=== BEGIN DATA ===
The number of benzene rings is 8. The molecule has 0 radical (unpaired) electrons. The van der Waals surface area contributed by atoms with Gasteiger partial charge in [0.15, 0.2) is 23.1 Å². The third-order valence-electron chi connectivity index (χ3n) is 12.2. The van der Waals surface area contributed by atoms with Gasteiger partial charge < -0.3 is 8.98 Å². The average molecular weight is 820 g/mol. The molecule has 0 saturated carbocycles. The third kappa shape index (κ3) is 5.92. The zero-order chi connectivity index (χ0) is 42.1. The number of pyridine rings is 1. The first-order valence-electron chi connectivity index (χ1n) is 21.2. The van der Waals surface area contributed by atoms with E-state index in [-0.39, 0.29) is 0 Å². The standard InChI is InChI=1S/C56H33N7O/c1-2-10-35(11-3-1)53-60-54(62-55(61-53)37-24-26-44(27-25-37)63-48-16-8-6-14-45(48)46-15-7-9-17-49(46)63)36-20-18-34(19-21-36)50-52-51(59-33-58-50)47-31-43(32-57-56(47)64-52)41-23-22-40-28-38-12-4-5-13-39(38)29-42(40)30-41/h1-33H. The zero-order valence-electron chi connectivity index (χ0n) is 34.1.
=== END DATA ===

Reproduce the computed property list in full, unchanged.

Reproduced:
The number of benzene rings is 8. The molecule has 0 radical (unpaired) electrons. The van der Waals surface area contributed by atoms with Gasteiger partial charge in [0.15, 0.2) is 23.1 Å². The third-order valence-electron chi connectivity index (χ3n) is 12.2. The van der Waals surface area contributed by atoms with Gasteiger partial charge < -0.3 is 8.98 Å². The average molecular weight is 820 g/mol. The molecule has 0 saturated carbocycles. The third kappa shape index (κ3) is 5.92. The zero-order chi connectivity index (χ0) is 42.1. The number of pyridine rings is 1. The first-order valence-electron chi connectivity index (χ1n) is 21.2. The van der Waals surface area contributed by atoms with E-state index in [-0.39, 0.29) is 0 Å². The standard InChI is InChI=1S/C56H33N7O/c1-2-10-35(11-3-1)53-60-54(62-55(61-53)37-24-26-44(27-25-37)63-48-16-8-6-14-45(48)46-15-7-9-17-49(46)63)36-20-18-34(19-21-36)50-52-51(59-33-58-50)47-31-43(32-57-56(47)64-52)41-23-22-40-28-38-12-4-5-13-39(38)29-42(40)30-41/h1-33H. The zero-order valence-electron chi connectivity index (χ0n) is 34.1.